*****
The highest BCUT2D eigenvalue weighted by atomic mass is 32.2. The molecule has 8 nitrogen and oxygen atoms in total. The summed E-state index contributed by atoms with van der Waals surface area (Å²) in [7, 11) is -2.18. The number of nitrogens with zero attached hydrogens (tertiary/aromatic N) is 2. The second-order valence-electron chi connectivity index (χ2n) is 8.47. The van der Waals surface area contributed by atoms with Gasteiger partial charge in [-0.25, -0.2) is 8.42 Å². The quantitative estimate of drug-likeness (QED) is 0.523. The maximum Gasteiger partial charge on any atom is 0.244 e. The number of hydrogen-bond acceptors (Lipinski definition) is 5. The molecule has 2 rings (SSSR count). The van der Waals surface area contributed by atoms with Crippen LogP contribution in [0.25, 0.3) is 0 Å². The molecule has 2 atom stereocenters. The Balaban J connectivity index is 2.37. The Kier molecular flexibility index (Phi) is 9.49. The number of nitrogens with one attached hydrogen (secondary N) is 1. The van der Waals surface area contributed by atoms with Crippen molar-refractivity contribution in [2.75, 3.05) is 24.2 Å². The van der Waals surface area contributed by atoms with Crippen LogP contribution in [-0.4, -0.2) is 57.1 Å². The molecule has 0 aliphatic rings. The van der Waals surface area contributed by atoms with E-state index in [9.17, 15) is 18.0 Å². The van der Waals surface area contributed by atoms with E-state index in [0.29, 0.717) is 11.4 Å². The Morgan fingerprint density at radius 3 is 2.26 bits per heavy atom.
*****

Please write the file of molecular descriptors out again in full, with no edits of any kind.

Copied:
The highest BCUT2D eigenvalue weighted by atomic mass is 32.2. The molecule has 8 nitrogen and oxygen atoms in total. The summed E-state index contributed by atoms with van der Waals surface area (Å²) in [7, 11) is -2.18. The number of nitrogens with zero attached hydrogens (tertiary/aromatic N) is 2. The second-order valence-electron chi connectivity index (χ2n) is 8.47. The van der Waals surface area contributed by atoms with Gasteiger partial charge in [-0.25, -0.2) is 8.42 Å². The quantitative estimate of drug-likeness (QED) is 0.523. The maximum Gasteiger partial charge on any atom is 0.244 e. The number of hydrogen-bond acceptors (Lipinski definition) is 5. The molecule has 2 rings (SSSR count). The van der Waals surface area contributed by atoms with Crippen LogP contribution in [0.25, 0.3) is 0 Å². The molecule has 2 atom stereocenters. The Balaban J connectivity index is 2.37. The Kier molecular flexibility index (Phi) is 9.49. The number of nitrogens with one attached hydrogen (secondary N) is 1. The van der Waals surface area contributed by atoms with Crippen molar-refractivity contribution in [2.75, 3.05) is 24.2 Å². The van der Waals surface area contributed by atoms with Crippen LogP contribution in [-0.4, -0.2) is 57.1 Å². The molecule has 0 aliphatic rings. The van der Waals surface area contributed by atoms with E-state index in [9.17, 15) is 18.0 Å². The van der Waals surface area contributed by atoms with E-state index in [0.29, 0.717) is 11.4 Å². The Morgan fingerprint density at radius 3 is 2.26 bits per heavy atom.